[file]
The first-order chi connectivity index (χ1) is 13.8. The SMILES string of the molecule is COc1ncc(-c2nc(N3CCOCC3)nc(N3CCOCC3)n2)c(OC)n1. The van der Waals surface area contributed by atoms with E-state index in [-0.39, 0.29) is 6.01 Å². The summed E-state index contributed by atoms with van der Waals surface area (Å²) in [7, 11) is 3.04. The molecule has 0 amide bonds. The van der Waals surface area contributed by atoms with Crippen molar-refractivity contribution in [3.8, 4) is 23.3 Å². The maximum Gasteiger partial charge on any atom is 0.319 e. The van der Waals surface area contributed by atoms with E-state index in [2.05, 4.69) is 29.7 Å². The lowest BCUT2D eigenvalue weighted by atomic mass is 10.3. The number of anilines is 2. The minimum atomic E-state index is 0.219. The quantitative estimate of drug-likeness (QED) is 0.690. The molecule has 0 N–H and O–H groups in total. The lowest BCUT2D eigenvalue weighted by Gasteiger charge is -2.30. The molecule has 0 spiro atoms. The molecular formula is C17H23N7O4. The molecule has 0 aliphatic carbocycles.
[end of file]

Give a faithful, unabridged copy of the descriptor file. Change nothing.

The first-order chi connectivity index (χ1) is 13.8. The SMILES string of the molecule is COc1ncc(-c2nc(N3CCOCC3)nc(N3CCOCC3)n2)c(OC)n1. The van der Waals surface area contributed by atoms with E-state index in [-0.39, 0.29) is 6.01 Å². The summed E-state index contributed by atoms with van der Waals surface area (Å²) in [7, 11) is 3.04. The molecule has 0 amide bonds. The van der Waals surface area contributed by atoms with Crippen molar-refractivity contribution in [3.8, 4) is 23.3 Å². The maximum Gasteiger partial charge on any atom is 0.319 e. The van der Waals surface area contributed by atoms with E-state index in [2.05, 4.69) is 29.7 Å². The lowest BCUT2D eigenvalue weighted by atomic mass is 10.3. The number of anilines is 2. The minimum atomic E-state index is 0.219. The quantitative estimate of drug-likeness (QED) is 0.690. The molecule has 0 N–H and O–H groups in total. The lowest BCUT2D eigenvalue weighted by Gasteiger charge is -2.30. The molecule has 0 spiro atoms. The molecular formula is C17H23N7O4. The molecule has 0 aliphatic carbocycles.